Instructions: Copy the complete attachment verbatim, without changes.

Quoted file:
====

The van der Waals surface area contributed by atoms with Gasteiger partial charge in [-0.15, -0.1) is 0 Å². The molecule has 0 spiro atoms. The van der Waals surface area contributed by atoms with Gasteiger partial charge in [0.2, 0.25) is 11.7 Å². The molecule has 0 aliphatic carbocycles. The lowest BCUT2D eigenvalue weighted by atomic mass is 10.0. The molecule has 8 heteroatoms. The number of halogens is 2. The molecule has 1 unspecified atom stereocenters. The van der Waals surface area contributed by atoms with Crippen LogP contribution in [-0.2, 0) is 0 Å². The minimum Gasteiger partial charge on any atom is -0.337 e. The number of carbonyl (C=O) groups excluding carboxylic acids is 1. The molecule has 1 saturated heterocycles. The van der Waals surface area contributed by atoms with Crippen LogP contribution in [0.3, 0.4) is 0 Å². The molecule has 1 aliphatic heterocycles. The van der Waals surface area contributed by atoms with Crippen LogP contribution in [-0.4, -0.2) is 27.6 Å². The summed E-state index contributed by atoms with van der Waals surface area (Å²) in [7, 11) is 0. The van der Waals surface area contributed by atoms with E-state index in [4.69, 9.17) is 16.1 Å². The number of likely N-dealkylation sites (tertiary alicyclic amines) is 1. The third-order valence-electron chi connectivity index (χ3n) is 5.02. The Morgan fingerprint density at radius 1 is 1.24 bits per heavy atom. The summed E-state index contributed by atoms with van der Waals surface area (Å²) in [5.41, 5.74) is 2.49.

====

The van der Waals surface area contributed by atoms with Gasteiger partial charge in [-0.15, -0.1) is 0 Å². The molecule has 0 spiro atoms. The van der Waals surface area contributed by atoms with Gasteiger partial charge in [0.2, 0.25) is 11.7 Å². The molecule has 0 aliphatic carbocycles. The lowest BCUT2D eigenvalue weighted by atomic mass is 10.0. The molecule has 8 heteroatoms. The number of halogens is 2. The molecule has 1 unspecified atom stereocenters. The van der Waals surface area contributed by atoms with Crippen LogP contribution in [-0.2, 0) is 0 Å². The minimum Gasteiger partial charge on any atom is -0.337 e. The number of carbonyl (C=O) groups excluding carboxylic acids is 1. The molecule has 1 saturated heterocycles. The van der Waals surface area contributed by atoms with Crippen LogP contribution in [0.3, 0.4) is 0 Å². The molecule has 1 aliphatic heterocycles. The van der Waals surface area contributed by atoms with Crippen LogP contribution in [-0.4, -0.2) is 27.6 Å². The summed E-state index contributed by atoms with van der Waals surface area (Å²) in [7, 11) is 0. The van der Waals surface area contributed by atoms with E-state index in [4.69, 9.17) is 16.1 Å². The number of likely N-dealkylation sites (tertiary alicyclic amines) is 1. The third-order valence-electron chi connectivity index (χ3n) is 5.02. The Morgan fingerprint density at radius 1 is 1.24 bits per heavy atom. The summed E-state index contributed by atoms with van der Waals surface area (Å²) in [5.41, 5.74) is 2.49.